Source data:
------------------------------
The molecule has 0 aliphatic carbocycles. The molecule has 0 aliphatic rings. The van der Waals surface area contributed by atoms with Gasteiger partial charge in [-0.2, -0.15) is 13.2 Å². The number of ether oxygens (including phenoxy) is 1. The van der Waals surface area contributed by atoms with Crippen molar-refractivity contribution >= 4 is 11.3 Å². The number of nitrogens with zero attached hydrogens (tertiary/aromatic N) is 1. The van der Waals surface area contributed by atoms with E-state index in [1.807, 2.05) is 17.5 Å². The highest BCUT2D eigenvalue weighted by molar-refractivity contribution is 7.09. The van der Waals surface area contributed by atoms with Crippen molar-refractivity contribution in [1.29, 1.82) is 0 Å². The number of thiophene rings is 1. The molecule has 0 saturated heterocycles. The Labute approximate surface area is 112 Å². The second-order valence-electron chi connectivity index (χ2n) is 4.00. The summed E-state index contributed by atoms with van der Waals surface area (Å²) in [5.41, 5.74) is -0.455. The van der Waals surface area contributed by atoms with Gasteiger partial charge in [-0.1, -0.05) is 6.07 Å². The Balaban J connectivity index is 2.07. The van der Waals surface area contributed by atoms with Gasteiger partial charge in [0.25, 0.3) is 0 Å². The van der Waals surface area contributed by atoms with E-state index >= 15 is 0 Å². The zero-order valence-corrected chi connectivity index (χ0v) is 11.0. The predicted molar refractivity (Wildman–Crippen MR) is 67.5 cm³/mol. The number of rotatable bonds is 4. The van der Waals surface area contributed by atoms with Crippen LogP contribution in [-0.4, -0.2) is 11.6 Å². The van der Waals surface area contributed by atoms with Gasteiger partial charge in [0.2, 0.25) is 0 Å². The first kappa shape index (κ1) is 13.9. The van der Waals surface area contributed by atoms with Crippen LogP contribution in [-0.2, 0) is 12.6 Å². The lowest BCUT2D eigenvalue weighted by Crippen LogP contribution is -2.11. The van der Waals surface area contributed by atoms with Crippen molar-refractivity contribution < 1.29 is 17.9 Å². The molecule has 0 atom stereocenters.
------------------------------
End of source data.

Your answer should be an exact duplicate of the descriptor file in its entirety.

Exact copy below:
The molecule has 0 aliphatic carbocycles. The molecule has 0 aliphatic rings. The van der Waals surface area contributed by atoms with Gasteiger partial charge in [-0.2, -0.15) is 13.2 Å². The number of ether oxygens (including phenoxy) is 1. The van der Waals surface area contributed by atoms with Crippen molar-refractivity contribution >= 4 is 11.3 Å². The number of nitrogens with zero attached hydrogens (tertiary/aromatic N) is 1. The van der Waals surface area contributed by atoms with E-state index in [1.807, 2.05) is 17.5 Å². The highest BCUT2D eigenvalue weighted by molar-refractivity contribution is 7.09. The van der Waals surface area contributed by atoms with Crippen molar-refractivity contribution in [1.29, 1.82) is 0 Å². The number of thiophene rings is 1. The molecule has 0 saturated heterocycles. The Labute approximate surface area is 112 Å². The second-order valence-electron chi connectivity index (χ2n) is 4.00. The summed E-state index contributed by atoms with van der Waals surface area (Å²) in [5.41, 5.74) is -0.455. The van der Waals surface area contributed by atoms with Gasteiger partial charge in [-0.1, -0.05) is 6.07 Å². The Balaban J connectivity index is 2.07. The van der Waals surface area contributed by atoms with Gasteiger partial charge in [0.25, 0.3) is 0 Å². The van der Waals surface area contributed by atoms with E-state index >= 15 is 0 Å². The zero-order valence-corrected chi connectivity index (χ0v) is 11.0. The predicted molar refractivity (Wildman–Crippen MR) is 67.5 cm³/mol. The number of rotatable bonds is 4. The van der Waals surface area contributed by atoms with Crippen LogP contribution in [-0.4, -0.2) is 11.6 Å². The van der Waals surface area contributed by atoms with Gasteiger partial charge in [0.2, 0.25) is 0 Å². The first kappa shape index (κ1) is 13.9. The van der Waals surface area contributed by atoms with Crippen LogP contribution in [-0.2, 0) is 12.6 Å². The lowest BCUT2D eigenvalue weighted by Crippen LogP contribution is -2.11. The van der Waals surface area contributed by atoms with Crippen molar-refractivity contribution < 1.29 is 17.9 Å². The molecule has 0 atom stereocenters.